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February 17, 2006     Cape Gazette
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February 17, 2006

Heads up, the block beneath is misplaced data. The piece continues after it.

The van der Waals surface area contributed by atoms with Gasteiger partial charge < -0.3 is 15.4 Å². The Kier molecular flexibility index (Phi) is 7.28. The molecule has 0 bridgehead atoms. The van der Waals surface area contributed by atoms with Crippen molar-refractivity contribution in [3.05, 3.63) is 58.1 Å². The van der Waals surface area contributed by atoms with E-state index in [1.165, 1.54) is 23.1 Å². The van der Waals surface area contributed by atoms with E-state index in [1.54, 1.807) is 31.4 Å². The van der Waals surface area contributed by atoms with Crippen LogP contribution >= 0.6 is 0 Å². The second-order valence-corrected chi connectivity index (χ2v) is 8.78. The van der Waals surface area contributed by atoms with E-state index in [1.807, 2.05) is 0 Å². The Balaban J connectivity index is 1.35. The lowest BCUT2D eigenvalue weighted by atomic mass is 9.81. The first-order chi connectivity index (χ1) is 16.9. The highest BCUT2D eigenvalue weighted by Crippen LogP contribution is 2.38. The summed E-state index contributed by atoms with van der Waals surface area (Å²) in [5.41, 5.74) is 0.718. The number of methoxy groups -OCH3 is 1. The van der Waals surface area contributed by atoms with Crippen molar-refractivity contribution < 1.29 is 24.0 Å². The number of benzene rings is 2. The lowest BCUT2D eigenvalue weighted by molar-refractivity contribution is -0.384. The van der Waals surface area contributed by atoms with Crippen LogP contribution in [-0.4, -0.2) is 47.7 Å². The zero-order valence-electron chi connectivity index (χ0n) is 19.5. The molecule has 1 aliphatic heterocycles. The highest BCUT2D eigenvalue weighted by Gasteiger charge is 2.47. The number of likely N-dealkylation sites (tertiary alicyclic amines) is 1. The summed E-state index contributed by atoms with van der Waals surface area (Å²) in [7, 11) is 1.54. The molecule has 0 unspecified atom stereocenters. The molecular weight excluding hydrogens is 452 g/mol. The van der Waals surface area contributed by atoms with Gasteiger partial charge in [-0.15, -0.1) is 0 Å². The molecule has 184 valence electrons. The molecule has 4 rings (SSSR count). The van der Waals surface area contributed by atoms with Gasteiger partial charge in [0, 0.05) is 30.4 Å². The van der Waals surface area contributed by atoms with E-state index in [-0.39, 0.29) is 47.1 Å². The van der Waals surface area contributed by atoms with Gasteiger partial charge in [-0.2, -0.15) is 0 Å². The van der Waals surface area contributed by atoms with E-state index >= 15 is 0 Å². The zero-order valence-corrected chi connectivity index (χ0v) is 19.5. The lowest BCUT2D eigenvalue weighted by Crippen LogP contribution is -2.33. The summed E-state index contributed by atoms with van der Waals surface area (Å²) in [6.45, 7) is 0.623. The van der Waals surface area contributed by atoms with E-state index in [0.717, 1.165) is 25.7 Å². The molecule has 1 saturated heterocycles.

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I II m CAPE GAZETYE, Friday, Feb. 17 - Monday, Feb. 20, 2006 - 149 Golf buddies whoop it up with winter golf Some women golfers have all the fun. At least, that's what it looks like when you see them playing together. A dozen or so Cape Region ladies are having a great time with their new winter league. They're using the golf simulator at Clubhouse Golf, hosted by store owner Ed Larkins. The Computerized system is tucked in the back left comer of the store. A projector splashes an image of a golf hole onto a large screen, and the players hit real golf balls with real clubs directly at the image. The computer calcu- lates the shot results, and it's sur- prisingly realistic. Bonnie Quesenberry of Rehoboth was at the tee when I visited the group on a recent Tuesday night. "I just started play- ing golf last April. We were in a women's league at Marsh Island [Golf Course] all summer. They closed down 9 holes for us, and we had a shotgun start. Sometimes we played best ball, sometimes capture the flag, and sometimes straight golf. We had up to 52 players sometimes." "For this winter league, six of us show up two nights per week, and we play a scramble. I'm learn- ing a lot," Quesenberry said. Mary Ann Slinkman said she's played .golf since she was 15, about 40 years ago. She moved to the Cape Region a year ago, and during the season she plays at "the Rookery and everywhere else." Slinkman is one of the better league players, with an admitted 20 handicap. When I asked her if GOLF Fritz Schranck she used her own clubs, she laughed and showed me her grass-stained sand wedge. Fay Jacobs, well-known direc- tor of Rehoboth Beach Main Street, is an enthusiastic rookie. "I love it - I'm horrible at it, but I love it. This is like my Outward Bound tiring. I'm going to stick this out.". Jacobs said that when she began playing in the Marsh Island league, her plans didn't include this kind of commitment. "I was thinking I could get a column out of it [for her series in the Letters from CAMP Rehoboth maga- zine]. But it was so much fun I kept up with it. Then I saw the FJ symbol, and now I have it on everything," she said, proudly displaying her Foot-Joy golf glove. Jacobs said she loves playing in the winter league. "There are no bugs. There's no heat. There are no snakes. And, you can shop between your shots," she laughed. Frlllz Schranck photo A fun-loving group of Cape Region golfers play in a winter golf league at Clubhouse Golf on Rehoboth Avenue. Some of the regulars are (l-r) Fay Jacobs, Bonnie Quesenberry, Pam Kozey, Sharon Hansen and Mary Ann SHnkman, all shown here with store owner Ed Larkins. Sharon Hansen of near Milton played golf for more than 20 years. She missed much of last summer while battling cancer, but for several years before then she held an active membership at The Rookery. Hansen has a great sense of humor, despite her recent health troubles. At one point, Slinkman duffed a shot, and asked the group if her ball had gone into the green- side bunker. Hanson immediately piped up in a high falsetto, "Am I in the bunker? Oh prithee, prithee, could that be?" and burst out laughing. Slinkman then grinned and told the other women, "I don't care if she's a survivor. I'm taking her out." Pam Kozey of Breezewood took lessons a dozen years ago and played for a while, but then left the game. She recently returned to the sport, and is thor- oughly enjoying herself. "During the season I play at Baywood, Salt Pond, and The Rookery. My handicap is a lot," she laughed. "I love this winter golf, too. It's fun - it's not real golf but it's fun. I think it's also really helping me hit the ball better, because you can see the swing path after the shot. I just hope it carries over to when we go outside." The other wintertime golfers include Deb Qualey, Karen Gustafson, Marti Austin, Patti McGee, Anita Pettitt, Barb Thompson, Evie Simms, Carole Bradt, and Barb Keck. Kozey also credited Larkins in explaining why the group enjoyed their twice-weekly rounds. "The other part that's so nice about this is that Ed is so great. He sits and watches us and gives us tips. lie's really nice." I'm not sure, but I think she made Larkins blush when she said that. LEWES PARK FUNDRAIS- ING TOURNEY , The Lewes Carlalfront Park will hold a fundraising golf tournament on Wednesday, Sept. 15 at Shawnee Country Club. For more information on regis- tration and sponsorship opportu- nities, contact the park office at 645-2795, or by email at canal- par' SHORT PUTTS - The golf course hole-by-hole handicap allocation service can be accessed at Send news about local tournaments, charity golf events, holes-in-one and other golf news to fschranck or Pressure is on to keep hunting and fishing areas open HUNTING AND FISHING LICENSE MEETINGS - While I was unable to attend any of the recent meetings held by the state division of fish and wildlife on the new hunting and fishing license fees, I am told by a reliable source they went remarkably well. In the Dover meeting 35 people attended, about the same as the meeting in Georgetown. In new Castle County there were 50 peo- ple reflecting the fact that New Castle County is more densely populated. Also in New Castle County some hunters were in the audience but their comments were more about the loss of habitat than the new hunting license fees. A few New Jersey Fish and Wildlife officials came to the New Castle County meeting to find out what Delaware is proposing. As expected, there were some suggestions for exceptions includ- ing a boat license and for holders of surf fishing permits. Some out- of-state fishermen did not like the idea of finally having to pay for all the Delaware resources they have taken for free over all these years. Some comments were in support and some were opposed. I have no idea if and when the OUTDOORS Eric Burnley bill to accomplish all of these changes will appear before the legislature and in what form it will finally be presented to the governor. There will be other chances for the public to com- ment and you can always write your representative or senator. That is what I plan to do once we have a bill to comment on. HUNTING DISCUSSION - In recent weeks there have been some letters to the editor concern- ing the photo of a young lady and the deer she killed during the hunting season. I support the right to legally hunt and fish and to have access to public lands. I was raised in a hunting and fish- ing family and lived in an area where I could do both with little inconvenience. Such is not the case for many young people today. In fact, someone living in my childhood home in Claymont could no longer hunt the field between my house and the Delaware River because 1-495, not a river, runs through it. The old creek between Ashbome Hills and Brookview Apartments has been paved with concrete and no longer holds sunfish, pickerel and mill roach, the staples of my young fishing career. Hunting and fishing license sales are on a downward trend as fewer young people take up the sport and replace the old folks as they die off. I am fortunate that both of my sons are avid out- doorsmen, but then they were raised in the tradition. What we have today is a culture where hunters and fishermen are a very small minority. We only have political power because we supply the money to run various fish and wildlife departments on both the state and federal level. And just to make things worse, the Vice President has gone and shot a lawyer. I can't wait to see how the NRA spins that. But I digress. Hunters and fish- ermen have many enemies out there that would take our ability to hunt and fish away. They vary from outright hate groups like PETA, to more subtle attacks from groups like the Sierra Club. While I have never met face to face with PETA, I have sat with representatives from the Sierra Club and other so-called environ- mental groups as we discussed such things as Marine Protected Areas (MPA). These folks want to create places in the ocean and bays where no one would be allowed to enter, let alone fish. They oppose such things as dredging the Assawoman Canal and sinking artificial reefs, all of which are in opposition to the hunting and fish- ing community. The general public could care less about hunting and fishingand if put to vote, I suspect we would lose big time. Because of this, we must not give the so-called envi- ronmentalists or animal rights groups any ammunition to use against us. We must be as pure as Cesar's wife. When a poacher is apprehended and the story appears in the newspaper or on TV he or she is described as a hunter. The same is true when someone breaks fishery laws; they call the felon a fisherman. As more habitats disappears in Sussex County and more city folk move here we are going to be under continuing pressure to keep our hunting and fishing areas open. In fact, we are going to have problems jus t trying to maintain our right to fish and hunt. Hunting and fishing groups that do good deeds in the community are a big help in our public rela- tions, but as the number of hunters and fishermen decline these groups too will disappear. I wish I had a solution to these problems, but I don't. EricBurnley, is a fulltime out- doors writer who lives between Milton and Lewes. He can be contacted by email Eburnle @ aol. com.